This is another “docker-run’ism”. We start BuildKit’s buildkitd daemon inside the container, attaching it to the Docker daemon that runs on the host (“privileged” mode). Next, we copy buildctl binary from the container to the host system and set BUILDKIT_HOST environment variable, so buildctl knew where its daemon runs.

Alternatively, we could install BuildKit from GitHub and run the daemon directly on the build host. YOLO.

before_deploy:
  - echo "$DOCKER_PASSWORD" | docker login --username "$DOCKER_USERNAME" --password-stdin

To be able to push the images to the registry, we need to log in providing Docker credentials to host’s Docker daemon. The credentials are set as Travis CI’s encrypted environment variables ([refer to Travis CI docs])](https://docs.travis-ci.com/user/environment-variables/)).

buildctl build \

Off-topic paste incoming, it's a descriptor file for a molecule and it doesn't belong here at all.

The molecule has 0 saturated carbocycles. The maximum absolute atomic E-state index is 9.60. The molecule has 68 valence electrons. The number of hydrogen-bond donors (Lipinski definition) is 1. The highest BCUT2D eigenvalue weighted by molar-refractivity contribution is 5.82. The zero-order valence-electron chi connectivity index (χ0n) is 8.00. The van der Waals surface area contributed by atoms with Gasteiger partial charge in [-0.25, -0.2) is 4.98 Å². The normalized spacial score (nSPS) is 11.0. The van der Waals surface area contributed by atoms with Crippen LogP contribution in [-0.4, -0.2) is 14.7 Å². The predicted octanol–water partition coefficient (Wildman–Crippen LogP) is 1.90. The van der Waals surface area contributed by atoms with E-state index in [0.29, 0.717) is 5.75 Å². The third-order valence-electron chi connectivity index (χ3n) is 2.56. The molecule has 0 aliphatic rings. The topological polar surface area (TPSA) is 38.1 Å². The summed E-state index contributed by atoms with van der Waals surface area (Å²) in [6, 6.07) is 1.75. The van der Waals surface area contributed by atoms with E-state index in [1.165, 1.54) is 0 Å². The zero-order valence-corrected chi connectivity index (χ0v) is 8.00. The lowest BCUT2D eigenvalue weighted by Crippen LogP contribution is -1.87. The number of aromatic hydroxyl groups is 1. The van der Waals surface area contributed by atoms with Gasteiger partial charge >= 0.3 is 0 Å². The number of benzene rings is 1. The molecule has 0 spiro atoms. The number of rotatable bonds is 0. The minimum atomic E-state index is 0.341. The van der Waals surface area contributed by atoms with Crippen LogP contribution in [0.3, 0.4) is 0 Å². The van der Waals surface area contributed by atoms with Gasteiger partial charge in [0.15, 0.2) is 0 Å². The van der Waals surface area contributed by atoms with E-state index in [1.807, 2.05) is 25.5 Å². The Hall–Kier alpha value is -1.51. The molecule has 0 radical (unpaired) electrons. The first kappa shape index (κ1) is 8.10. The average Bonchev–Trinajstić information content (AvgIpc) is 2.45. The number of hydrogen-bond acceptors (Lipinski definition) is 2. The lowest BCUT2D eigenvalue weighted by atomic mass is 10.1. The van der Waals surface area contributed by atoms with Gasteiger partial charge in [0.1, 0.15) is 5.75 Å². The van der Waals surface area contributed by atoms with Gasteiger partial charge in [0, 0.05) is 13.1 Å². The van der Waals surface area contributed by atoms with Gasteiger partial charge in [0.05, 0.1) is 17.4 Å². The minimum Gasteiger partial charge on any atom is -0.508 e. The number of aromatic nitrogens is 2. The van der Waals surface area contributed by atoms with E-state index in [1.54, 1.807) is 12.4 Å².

--progress=plain \
  --frontend=dockerfile.v0 \
  --local context=. --local dockerfile=. \
  --opt filename=contrib/docker/Dockerfile \
  --opt platform=$PLATFORMS \
  --opt build-arg:VERSION=\"master\" \
  --opt build-arg:GITSHA=\"$TRAVIS_COMMIT\" \
  --output type=image,\"name=profefe/profefe:git-master\",push=true

This is the black box where everything happens. Magically!

We run buildctl stating that it must use the specified Dockerfile; it must build the images for defined platforms (I specified linux/amd64,linux/arm64,linux/arm/v7), create a manifests list tagged as the desired image (profefe/profefe:<version>), and push all the images to the registry.

buildctl debug workers ls shows what platforms does BuildKit on this host support. I listed only those I’m currently intrested with.

And that’s all. This setup automatically builds and pushes multi-platform Docker images for profefe (https://hub.docker.com/p/profefe/profefe) on a commit to project’s “master” branch on GitHub.


As I hope you’ve seen, support for multi-platform is getting easier and things that were hard a year ago are only mildly annoying now :)

If you have any comments or suggestions, reach out to me on Twitter or discuss this note on r/docker Reddit.

Some more reading on the topic: